WASHINGTON – Senate Finance Committee Chairman Max Baucus, D-Mont., on Saturday defended recommending his girlfriend and former staffer to become a U.S. attorney, arguing that she is a “highly qualified prosecutor” who would have served his home state well.
One of the most influential figures in the ongoing health care overhaul effort, Baucus acknowledged that he has had a romantic relationship with Melodee Hanes since the summer of 2008. In a statement, the senator said that he and Hanes, who live together on Capitol Hill, were separated from their spouses at the time.
“It wasn’t an affair,” Baucus said.
However, after his disclosure of the relationship late Friday, the Republican National Committee demanded that the Senate Ethics Committee explore the propriety of Baucus including Hanes among three candidates he recommended to the White House for the U.S. attorney post.
While some political analysts in Montana said the episode likely would cause political turbulence for Baucus back home, legal experts said his action did not break any law. The effect on the Democrats’ health care overhaul is expected to be minimal.
Senate Democrats defended Baucus as he presided Saturday over the chamber’s health care debate. The Montana lawmaker is a “good friend and outstanding senator, and he has my full support,” said Majority Leader Harry Reid, D-Nev.
Senate Republicans, including Minority Leader Mitch McConnell of Kentucky, also were not critical of Baucus.
Hanes, 53, worked for the 67-year-old Baucus from 2003 until earlier this year as his state office director and field director. In March, he decided to recommend Hanes and two other candidates for the U.S. attorney post and – in consultation with Sen. Jon Tester, D-Mont., – passed their names on to the White House. Later that month, before the White House made its decision, Baucus and Hanes decided to withdraw her name because she planned to move to Washington and take another job with the Justice Department so they could live together.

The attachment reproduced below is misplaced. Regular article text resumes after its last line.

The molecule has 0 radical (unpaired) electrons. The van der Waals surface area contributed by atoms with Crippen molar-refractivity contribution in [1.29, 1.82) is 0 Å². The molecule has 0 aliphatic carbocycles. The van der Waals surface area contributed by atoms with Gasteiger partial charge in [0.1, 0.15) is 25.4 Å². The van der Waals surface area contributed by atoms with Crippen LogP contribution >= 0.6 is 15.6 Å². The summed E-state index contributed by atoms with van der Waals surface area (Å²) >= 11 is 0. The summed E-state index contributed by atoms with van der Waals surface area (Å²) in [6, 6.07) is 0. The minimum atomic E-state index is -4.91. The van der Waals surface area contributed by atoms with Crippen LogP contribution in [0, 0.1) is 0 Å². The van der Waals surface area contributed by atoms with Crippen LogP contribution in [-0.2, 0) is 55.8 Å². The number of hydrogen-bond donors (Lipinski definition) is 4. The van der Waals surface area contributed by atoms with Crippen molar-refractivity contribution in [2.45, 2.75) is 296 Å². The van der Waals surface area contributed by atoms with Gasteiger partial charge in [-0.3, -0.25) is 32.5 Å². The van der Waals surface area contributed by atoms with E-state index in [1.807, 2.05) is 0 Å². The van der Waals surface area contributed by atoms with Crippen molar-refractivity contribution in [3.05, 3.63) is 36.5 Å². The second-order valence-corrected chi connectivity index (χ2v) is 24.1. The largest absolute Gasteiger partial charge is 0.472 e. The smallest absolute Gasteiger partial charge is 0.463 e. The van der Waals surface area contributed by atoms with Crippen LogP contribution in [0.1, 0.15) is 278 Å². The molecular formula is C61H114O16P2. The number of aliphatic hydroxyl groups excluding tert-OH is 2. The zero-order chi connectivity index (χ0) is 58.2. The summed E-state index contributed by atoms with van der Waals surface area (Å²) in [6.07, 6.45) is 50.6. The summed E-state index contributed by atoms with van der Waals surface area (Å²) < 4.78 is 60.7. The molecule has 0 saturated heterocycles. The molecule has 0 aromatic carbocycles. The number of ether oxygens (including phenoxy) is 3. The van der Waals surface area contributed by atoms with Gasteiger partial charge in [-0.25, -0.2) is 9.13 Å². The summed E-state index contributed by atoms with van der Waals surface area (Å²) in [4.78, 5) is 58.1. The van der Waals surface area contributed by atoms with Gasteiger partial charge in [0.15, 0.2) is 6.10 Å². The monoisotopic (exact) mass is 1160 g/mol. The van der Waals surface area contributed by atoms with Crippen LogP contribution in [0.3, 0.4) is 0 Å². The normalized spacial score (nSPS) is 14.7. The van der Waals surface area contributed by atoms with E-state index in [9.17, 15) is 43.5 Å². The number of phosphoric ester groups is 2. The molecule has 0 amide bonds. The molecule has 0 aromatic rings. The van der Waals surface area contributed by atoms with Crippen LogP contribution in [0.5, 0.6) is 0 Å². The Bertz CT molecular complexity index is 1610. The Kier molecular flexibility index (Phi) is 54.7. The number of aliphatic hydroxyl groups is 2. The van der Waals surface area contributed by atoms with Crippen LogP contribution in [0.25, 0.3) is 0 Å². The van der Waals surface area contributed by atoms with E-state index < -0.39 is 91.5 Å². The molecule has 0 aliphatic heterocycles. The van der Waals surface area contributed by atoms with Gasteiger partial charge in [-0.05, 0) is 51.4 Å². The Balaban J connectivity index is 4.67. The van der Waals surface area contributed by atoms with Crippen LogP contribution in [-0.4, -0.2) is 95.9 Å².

Baucus said he had submitted the three names “unranked,” and insisted that the process that ultimately led to selection of Montana lawyer Michael Cotter was “open and fair.”
“In the end, we decided it would be best for Mel to withdraw her name from consideration,” he said. “That allowed us to live together in Washington, where Mel applied independently with the Department of Justice and, not surprising to anyone who’s looked at her resume, got the DOJ job (at the juvenile justice office) on her merit.”
Baucus’ disclosure came following a series of episodes that have embarrassed prominent politicians.
The Senate Ethics Committee is weighing action against Sen. John Ensign, R-Nev., who has admitted to an affair with a former member of his campaign staff. And in South Carolina, Gov. Mark Sanford faces possible impeachment charges tied to his relationship with an Argentine woman.
Baucus, a senator since 1979, is not facing re-election until 2014. But political analysts in Montana said the episode could strengthen the views of some constituents in the conservative state that he does not share their values.
“He’s going to have to do some repair work,” said David Parker, a political scientist at Montana State University.